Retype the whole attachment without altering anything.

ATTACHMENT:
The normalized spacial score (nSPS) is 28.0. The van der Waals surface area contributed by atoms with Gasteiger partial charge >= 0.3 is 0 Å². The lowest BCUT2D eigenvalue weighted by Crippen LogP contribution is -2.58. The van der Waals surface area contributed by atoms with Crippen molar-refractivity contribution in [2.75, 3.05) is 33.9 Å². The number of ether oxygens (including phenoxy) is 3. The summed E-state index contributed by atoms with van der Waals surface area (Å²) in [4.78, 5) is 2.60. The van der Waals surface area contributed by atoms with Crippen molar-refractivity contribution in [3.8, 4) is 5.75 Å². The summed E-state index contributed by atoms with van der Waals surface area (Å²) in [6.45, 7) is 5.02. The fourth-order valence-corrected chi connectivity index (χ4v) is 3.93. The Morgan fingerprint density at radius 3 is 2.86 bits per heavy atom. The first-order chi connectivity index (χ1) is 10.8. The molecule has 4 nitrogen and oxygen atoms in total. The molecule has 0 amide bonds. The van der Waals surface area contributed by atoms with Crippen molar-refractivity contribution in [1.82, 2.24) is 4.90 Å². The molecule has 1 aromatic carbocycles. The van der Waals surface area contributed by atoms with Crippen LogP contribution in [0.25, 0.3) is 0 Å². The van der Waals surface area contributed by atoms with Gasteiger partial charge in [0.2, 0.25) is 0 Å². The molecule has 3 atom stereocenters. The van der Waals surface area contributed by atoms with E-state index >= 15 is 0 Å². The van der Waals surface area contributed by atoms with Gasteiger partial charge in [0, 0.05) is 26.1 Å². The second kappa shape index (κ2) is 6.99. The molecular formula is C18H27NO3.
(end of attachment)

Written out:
The normalized spacial score (nSPS) is 28.0. The van der Waals surface area contributed by atoms with Gasteiger partial charge >= 0.3 is 0 Å². The lowest BCUT2D eigenvalue weighted by Crippen LogP contribution is -2.58. The van der Waals surface area contributed by atoms with Crippen molar-refractivity contribution in [2.75, 3.05) is 33.9 Å². The number of ether oxygens (including phenoxy) is 3. The summed E-state index contributed by atoms with van der Waals surface area (Å²) in [4.78, 5) is 2.60. The van der Waals surface area contributed by atoms with Crippen molar-refractivity contribution in [3.8, 4) is 5.75 Å². The summed E-state index contributed by atoms with van der Waals surface area (Å²) in [6.45, 7) is 5.02. The fourth-order valence-corrected chi connectivity index (χ4v) is 3.93. The Morgan fingerprint density at radius 3 is 2.86 bits per heavy atom. The first-order chi connectivity index (χ1) is 10.8. The molecule has 4 nitrogen and oxygen atoms in total. The molecule has 0 amide bonds. The van der Waals surface area contributed by atoms with Crippen molar-refractivity contribution in [1.82, 2.24) is 4.90 Å². The molecule has 1 aromatic carbocycles. The van der Waals surface area contributed by atoms with Crippen LogP contribution in [0.25, 0.3) is 0 Å². The van der Waals surface area contributed by atoms with Gasteiger partial charge in [0.2, 0.25) is 0 Å². The molecule has 3 atom stereocenters. The van der Waals surface area contributed by atoms with E-state index >= 15 is 0 Å². The van der Waals surface area contributed by atoms with Gasteiger partial charge in [0, 0.05) is 26.1 Å². The second kappa shape index (κ2) is 6.99. The molecular formula is C18H27NO3.